Bay Area "international future music" company Om:records recently put out new CDs by Strange Fruit Project and Zion I and the Grouch. Both parties stray from the commercial, carving out unique niches for themselves in a recently moribund hip hop space.
The Healing -- Strange Fruit Project
Similar in tone to Common, and reminiscent of A Tribe Called Quest, the Waco, Texas Strange Fruit Project serves up deep, thought provoking lyrics, laced with swanky bass lines and nostalgic, soul samples. Their distinct Texas vernacular is complemented by a variety of musical producers, making music where you can both listen to the lyrics and bob your head to the beat.
The trio is at their best when they weave in and out of sample-driven soul-drenched tunes such as "You (the only one)," a song to kick back and relax to. "Liberation" is another gem. Over a slinky, slow beat, the trio reflects on their lives, hardships, and mental freedom. "After Poppa caught the boat and set sail/ and momma followed shortly after that/ without a trail/ leaving a frail, innocent mind to defend himself behind enemy lines..." they rap, and I begin to reflect on my own personal growth; a testament to the power of a good song.
Next to the often profound lyrical offerings, there are a few danceable entries including "Get Live," a feel good song with Erikah Badu that elevates and energizes. However, another "party" track, "Good times," unfortunately sounds so retro it's like something recorded in 1998, and not in a good way.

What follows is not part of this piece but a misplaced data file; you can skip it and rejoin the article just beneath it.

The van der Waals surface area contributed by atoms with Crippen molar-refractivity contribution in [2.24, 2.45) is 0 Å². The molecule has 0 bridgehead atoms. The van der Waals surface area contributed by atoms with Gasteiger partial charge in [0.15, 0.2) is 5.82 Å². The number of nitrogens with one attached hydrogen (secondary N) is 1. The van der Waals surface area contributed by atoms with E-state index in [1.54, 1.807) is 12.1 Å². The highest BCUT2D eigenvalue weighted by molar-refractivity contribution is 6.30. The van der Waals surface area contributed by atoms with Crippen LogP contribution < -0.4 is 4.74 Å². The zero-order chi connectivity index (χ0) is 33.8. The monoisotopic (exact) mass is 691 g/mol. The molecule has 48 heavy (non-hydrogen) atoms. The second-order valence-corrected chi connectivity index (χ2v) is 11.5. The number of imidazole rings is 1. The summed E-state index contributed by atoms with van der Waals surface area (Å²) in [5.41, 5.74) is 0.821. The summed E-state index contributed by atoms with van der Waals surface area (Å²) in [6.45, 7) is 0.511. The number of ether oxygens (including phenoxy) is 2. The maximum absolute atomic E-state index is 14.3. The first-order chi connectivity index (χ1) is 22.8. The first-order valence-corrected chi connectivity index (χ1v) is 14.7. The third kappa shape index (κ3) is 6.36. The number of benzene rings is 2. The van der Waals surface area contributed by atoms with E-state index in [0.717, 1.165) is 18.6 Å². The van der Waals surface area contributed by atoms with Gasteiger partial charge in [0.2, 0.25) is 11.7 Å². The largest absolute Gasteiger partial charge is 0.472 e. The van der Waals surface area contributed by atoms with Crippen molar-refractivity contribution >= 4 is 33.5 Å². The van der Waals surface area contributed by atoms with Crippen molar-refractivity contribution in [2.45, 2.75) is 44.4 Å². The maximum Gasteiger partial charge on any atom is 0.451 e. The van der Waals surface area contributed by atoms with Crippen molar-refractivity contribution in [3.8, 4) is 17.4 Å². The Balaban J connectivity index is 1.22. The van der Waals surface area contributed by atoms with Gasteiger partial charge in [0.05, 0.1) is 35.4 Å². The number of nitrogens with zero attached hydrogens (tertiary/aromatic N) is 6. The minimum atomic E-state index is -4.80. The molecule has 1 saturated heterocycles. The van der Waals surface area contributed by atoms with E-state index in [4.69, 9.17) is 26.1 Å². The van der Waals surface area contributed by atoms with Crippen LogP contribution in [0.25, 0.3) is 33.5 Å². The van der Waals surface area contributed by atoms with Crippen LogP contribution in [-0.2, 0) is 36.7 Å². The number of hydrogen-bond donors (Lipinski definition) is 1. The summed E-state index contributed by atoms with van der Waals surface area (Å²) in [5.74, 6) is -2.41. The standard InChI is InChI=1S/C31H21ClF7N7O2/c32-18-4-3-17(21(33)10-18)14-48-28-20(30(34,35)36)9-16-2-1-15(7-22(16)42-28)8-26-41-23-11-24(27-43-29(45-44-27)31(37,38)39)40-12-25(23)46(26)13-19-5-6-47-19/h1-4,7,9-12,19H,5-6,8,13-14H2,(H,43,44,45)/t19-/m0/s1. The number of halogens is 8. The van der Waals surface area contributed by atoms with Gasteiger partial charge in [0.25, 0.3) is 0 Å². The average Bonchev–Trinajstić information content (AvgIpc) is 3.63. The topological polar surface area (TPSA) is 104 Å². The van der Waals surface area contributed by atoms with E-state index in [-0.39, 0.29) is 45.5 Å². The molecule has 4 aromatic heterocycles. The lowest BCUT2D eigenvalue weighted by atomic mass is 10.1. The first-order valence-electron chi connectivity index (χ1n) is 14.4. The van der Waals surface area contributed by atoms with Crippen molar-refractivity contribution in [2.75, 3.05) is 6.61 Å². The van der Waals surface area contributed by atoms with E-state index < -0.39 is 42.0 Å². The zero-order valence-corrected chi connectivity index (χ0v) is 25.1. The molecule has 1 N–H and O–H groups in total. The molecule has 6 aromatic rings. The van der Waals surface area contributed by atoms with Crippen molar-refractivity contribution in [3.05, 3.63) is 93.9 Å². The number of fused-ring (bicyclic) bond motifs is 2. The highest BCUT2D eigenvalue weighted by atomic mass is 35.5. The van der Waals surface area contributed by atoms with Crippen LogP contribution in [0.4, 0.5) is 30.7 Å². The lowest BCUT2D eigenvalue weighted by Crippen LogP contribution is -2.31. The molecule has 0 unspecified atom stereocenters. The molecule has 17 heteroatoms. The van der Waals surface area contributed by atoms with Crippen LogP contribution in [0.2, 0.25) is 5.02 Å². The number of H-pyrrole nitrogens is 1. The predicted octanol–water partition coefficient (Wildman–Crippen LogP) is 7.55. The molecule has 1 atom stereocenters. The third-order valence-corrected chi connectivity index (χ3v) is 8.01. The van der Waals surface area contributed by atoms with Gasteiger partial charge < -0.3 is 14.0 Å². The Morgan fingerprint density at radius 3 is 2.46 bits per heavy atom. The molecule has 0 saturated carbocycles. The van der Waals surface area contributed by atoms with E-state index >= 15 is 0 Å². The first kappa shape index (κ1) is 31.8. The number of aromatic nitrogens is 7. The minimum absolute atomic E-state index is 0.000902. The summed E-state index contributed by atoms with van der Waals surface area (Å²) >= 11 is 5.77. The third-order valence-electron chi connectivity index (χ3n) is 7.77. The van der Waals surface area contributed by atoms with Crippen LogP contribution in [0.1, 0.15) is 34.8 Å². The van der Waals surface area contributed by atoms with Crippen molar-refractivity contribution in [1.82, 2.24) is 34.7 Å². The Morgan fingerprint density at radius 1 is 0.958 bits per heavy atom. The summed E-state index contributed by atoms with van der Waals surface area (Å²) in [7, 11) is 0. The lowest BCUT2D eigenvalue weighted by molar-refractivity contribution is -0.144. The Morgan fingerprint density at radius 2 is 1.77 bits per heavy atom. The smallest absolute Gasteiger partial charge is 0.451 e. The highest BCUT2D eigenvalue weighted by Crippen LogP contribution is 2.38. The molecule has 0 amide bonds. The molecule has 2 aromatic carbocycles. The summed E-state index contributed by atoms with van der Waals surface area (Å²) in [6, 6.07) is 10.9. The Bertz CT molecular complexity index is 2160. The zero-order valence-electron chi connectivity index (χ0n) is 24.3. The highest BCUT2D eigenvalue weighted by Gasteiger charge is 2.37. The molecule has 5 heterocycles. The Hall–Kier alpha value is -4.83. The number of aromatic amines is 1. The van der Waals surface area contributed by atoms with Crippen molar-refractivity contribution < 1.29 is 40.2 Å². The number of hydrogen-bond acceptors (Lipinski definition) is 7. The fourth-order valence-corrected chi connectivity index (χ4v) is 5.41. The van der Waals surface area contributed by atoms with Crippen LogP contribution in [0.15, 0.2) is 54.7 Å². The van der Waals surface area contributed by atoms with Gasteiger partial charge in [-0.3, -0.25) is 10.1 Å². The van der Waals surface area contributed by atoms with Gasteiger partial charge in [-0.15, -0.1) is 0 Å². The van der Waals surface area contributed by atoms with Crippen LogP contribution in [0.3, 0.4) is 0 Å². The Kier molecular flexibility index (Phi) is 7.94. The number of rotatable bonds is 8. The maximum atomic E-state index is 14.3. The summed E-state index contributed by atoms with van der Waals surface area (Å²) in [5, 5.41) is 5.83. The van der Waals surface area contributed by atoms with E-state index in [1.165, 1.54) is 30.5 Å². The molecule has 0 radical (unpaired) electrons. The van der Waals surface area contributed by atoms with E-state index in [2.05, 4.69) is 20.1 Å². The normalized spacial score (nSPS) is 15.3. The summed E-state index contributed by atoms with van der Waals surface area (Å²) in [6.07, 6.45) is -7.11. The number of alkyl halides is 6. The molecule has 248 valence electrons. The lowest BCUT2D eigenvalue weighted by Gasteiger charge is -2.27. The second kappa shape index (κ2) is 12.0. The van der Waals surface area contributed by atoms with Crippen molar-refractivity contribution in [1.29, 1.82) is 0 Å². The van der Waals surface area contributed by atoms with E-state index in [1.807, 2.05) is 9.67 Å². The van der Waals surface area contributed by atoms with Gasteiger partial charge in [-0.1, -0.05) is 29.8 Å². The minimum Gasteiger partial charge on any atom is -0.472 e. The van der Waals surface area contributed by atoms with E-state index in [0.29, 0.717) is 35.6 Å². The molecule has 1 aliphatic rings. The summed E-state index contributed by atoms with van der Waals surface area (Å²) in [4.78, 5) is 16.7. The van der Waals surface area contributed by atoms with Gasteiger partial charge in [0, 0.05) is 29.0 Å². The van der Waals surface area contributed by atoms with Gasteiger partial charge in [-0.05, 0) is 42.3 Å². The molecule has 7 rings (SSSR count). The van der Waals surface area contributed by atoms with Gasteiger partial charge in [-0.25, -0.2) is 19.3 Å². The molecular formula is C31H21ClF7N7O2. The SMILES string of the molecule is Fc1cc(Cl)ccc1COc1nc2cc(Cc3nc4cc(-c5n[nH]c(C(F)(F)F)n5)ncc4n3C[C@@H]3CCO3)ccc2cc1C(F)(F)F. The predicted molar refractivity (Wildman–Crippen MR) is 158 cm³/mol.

Heroes in the City of Dope - Zion I and the Grouch
Zion I and the Grouch are giving the bay area music scene a heavy dose of socially relevant commentary. Like the Strange Fruit Project, this Bay Area rap trio has opted to follow a path less frequented by their hip hop brethren, and the result was music to my ears (for the most part).
Over the live, thumping production of Bay Area bred Amp-live, these MCs deliver unique lyricism that includes plenty of sarcasm, energy, and creativity. In "Trains and Planes" Zion raps, "I grew up on fresh air with hippies/ now I suck smog around wanna-be 50s (50 Cent)." Further, "Hit em' Up," a bass driven track with an infectious clap beat, was an opener that made me turn up the volume; much to the dismay of my neighbors.
The trio tries out smoother, laid back rhythms as well. "Lift Me up" a woosy, time-warped tune, feels like a dream. Other highlights include "Faint Hearted" and "Digital Dirt," which critiques this generation's fixation with digital media and materialism. "On the internet children sift through the sex/ FBI monitor message intercept/ ...gotta get my botox/ weed/ and Viagra/ just to get my rocks off/ what happened to my stamina?... So when you see us on our typewriters/ sendin letters snail mail/ rubbin sticks for fire/ covered wagons that's the tell tale sign of contentment/ peace and enlightenment." While I don't agree with the latter half of this lyric, being that digital media has made it possible for this trio to have a career, the song does make you think.
On other tracks, the Zion I and the Grouch attempt familiar territory and the results are mixed. "Too Much" sounds much too outdated to be included on the album, while "Smack" uses nostalgic early '90s beat patterns. This one works, but you just might start break dancing!
Check out Strange Fruit Project and Zion I and the Grouch. They give sincere, authentic musical offerings that, while not perfect, deliver a good amount of depth, in an age where Paris Hilton can get a record deal. So if you see me at BART with their music seeping from my headphones, you know the deal. Blaring headphones don't lie.